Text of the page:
“Your favorite author has a new book out, and it made me think of you when I saw it. I picked it up for you, and I’d like to give it to you on Valentine’s Day.”

Once they get their foot in the door, then come the lavish promises about the future. More trips they’d “have liked” to take you on or things they wanted to do with you . . . if the two of you were still together. 

They still love you so much, they say. Won’t you see them one last time?

Stay strong. 

It’s not a sure thing that they will reach out. However, narcissists use the same hoovering tactics repeatedly because they work. Valentine’s Day is the one day you can predict potential contact. [Read 23 Narcissist Hoovering Tactics to Watch Out For]

5. Control and Harassment

The traditional designation of Valentine’s Day as a day when people go on dates and express love for one another can work in reverse in a relationship with a narcissist.

They can punish you with the threat to leave you on Valentine’s Day and reward you with the promise of a fantastical dream date.

In addition, if Valentine’s Day passes during a silent treatment when the two of you aren’t in contact, their jealousy could become their excuse to harass you. 

For example, they may use the holiday as an excuse to subject you to endless questions and accusations about what you were doing with other men or women. They may try to get you to confess to something that didn’t happen because they won’t believe they didn’t.

Valentine’s Day with a Narcissist Can Be a Nightmare

Many people perceive Valentine’s Day as a light-hearted holiday, even frivolous. It’s common knowledge that people sometimes suffer depression during the Christmas holidays, but Valentine’s Day? 

You aren’t alone in experiencing trauma because of how a narcissist has used Valentine’s Day to magnify their emotional abuse.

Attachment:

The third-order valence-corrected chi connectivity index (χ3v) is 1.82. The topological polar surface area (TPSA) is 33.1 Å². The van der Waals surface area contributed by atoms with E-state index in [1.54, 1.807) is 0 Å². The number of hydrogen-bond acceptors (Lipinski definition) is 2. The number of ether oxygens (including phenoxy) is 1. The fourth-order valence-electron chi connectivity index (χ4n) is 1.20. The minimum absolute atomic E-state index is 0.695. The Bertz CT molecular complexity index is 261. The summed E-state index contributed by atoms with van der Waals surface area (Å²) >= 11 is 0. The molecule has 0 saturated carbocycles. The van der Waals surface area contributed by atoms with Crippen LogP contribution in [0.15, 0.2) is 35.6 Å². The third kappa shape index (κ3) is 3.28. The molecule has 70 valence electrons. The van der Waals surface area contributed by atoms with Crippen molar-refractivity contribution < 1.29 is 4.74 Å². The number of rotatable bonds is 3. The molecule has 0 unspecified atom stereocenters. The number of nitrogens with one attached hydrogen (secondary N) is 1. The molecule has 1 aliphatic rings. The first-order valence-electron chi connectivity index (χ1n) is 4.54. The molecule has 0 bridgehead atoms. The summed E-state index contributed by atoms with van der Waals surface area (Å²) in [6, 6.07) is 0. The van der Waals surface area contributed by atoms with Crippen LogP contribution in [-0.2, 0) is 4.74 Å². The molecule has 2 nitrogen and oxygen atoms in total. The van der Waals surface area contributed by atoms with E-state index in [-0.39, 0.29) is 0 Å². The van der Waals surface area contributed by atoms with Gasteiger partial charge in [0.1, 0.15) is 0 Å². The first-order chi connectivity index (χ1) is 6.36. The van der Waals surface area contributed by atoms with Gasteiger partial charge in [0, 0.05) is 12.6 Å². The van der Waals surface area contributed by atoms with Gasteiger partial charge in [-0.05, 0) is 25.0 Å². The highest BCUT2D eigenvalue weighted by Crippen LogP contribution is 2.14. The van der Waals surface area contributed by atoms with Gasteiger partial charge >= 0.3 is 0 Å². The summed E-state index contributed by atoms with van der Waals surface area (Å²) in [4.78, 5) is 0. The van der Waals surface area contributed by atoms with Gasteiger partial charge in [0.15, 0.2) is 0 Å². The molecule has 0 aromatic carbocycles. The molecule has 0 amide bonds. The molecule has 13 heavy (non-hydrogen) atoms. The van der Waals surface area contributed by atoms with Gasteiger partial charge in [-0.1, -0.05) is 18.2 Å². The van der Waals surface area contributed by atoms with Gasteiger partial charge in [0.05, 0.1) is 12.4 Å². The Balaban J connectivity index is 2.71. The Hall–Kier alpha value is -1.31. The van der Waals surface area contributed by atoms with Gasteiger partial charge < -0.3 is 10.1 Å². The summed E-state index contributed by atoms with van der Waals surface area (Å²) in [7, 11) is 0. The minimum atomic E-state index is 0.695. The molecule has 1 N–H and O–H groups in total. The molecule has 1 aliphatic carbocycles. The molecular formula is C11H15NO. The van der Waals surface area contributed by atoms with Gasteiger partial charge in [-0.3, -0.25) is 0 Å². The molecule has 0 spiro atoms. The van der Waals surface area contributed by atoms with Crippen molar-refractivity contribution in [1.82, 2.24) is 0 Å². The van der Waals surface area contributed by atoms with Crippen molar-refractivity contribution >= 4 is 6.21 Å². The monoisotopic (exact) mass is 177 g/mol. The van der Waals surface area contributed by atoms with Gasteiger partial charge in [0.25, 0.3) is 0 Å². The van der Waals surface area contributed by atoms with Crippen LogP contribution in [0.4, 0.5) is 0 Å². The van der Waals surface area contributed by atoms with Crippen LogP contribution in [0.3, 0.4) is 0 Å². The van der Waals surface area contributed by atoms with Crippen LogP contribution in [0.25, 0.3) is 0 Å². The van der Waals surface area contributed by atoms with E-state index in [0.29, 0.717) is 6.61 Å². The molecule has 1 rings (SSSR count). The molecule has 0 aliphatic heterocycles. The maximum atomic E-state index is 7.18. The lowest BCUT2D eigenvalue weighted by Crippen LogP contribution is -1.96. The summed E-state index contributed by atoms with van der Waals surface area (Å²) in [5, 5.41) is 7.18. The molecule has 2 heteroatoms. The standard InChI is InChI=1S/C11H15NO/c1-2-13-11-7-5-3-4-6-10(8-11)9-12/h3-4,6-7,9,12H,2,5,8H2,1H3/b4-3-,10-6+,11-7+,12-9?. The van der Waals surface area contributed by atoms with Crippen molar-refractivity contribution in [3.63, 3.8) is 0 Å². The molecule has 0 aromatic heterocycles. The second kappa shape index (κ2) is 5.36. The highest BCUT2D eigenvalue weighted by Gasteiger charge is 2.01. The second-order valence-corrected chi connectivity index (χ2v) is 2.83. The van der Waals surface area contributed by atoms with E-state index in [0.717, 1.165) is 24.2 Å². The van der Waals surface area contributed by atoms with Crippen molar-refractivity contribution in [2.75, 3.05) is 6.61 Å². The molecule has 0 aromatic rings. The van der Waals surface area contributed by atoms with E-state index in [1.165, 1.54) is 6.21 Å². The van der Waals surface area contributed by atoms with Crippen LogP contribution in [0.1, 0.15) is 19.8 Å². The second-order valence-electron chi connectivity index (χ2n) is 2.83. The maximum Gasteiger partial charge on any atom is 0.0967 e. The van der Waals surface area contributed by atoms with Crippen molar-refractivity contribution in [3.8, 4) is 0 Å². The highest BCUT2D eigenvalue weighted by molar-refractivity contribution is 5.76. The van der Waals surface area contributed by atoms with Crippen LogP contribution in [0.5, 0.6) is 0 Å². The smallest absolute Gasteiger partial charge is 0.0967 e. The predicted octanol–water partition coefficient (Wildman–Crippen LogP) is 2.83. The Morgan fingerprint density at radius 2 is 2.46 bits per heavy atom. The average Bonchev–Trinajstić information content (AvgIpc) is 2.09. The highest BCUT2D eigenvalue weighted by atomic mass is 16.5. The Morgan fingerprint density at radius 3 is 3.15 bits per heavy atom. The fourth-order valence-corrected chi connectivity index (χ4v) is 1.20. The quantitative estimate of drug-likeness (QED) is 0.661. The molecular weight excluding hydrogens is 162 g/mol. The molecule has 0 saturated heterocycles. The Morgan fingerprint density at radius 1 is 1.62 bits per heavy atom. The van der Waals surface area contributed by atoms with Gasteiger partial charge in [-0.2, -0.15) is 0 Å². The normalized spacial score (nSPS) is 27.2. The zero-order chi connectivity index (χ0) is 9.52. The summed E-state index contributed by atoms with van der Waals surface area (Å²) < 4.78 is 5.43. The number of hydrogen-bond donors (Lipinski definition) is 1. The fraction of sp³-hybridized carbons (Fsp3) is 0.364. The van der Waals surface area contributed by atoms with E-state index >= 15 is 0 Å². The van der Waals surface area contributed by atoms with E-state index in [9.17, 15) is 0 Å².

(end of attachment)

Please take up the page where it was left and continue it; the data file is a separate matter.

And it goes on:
Survivors of narcissistic abuse may experience emotional turmoil on or around Valentine’s Day. The day may stir up old questions about the narcissist and love. It may increase confusion over whether the narcissist ever loved us or not. [Read Can a Narcissist Love? It’s Complicated]

The ultimate transcendence of the narcissist’s control is to reflect on love beyond what we experienced in the relationship as part of our path to recovery.

Don’t forget to check out these resources:

Join the community to get more articles like this one delivered straight to your inbox. 


Kristen Milstead

Kristen Milstead is a narcissistic abuse survivor who has become a strong advocate for finding your unique voice and using it to help others find theirs.


  1. Wow, this is so true and now makes perfect sense. I ran from my ex-narc and went zero contact. He had been trying over and over again to get me to communicate with me. Last Valentine’s Day, he stopped by the house with flowers and candy, but saw a car he didn’t recognize in the driveway (my son had gotten a new car). Instead of coming to my house, he went to the neighbors and left the gifts with them and then called and left a message that he had stopped by with gifts and would I please call him. It didn’t work. Still have not talked to him and it has been over a year!

  2. Yep. The relationship began its serious decline right around Valentine’s Day last year. He had his kids on the actual day of, and there was a couple hours’ distance between us, so we celebrated the following week. I did everything wrong. I “waited until the last minute” with the gifts I gave him (even though it was already after Valentine’s Day anyway). He scowled at the card I gave him; I never knew what that was about. Maybe because it didn’t say, “I worship you.” He claimed to be going away for a weekend with his guy friends on Feb. 21 and was only able to visit me briefly. He then texted me a couple times about how he was having such a wonderful time hiking with them (even though he’d been sullen with me and told me he hated going outdoors in the cold). I now wonder if he was with another woman. Probably. That’s OK because they’ve already broken up.

Post a Comment

Your email address will not be published. Required fields are marked *

This site uses Akismet to reduce spam. Learn how your comment data is processed.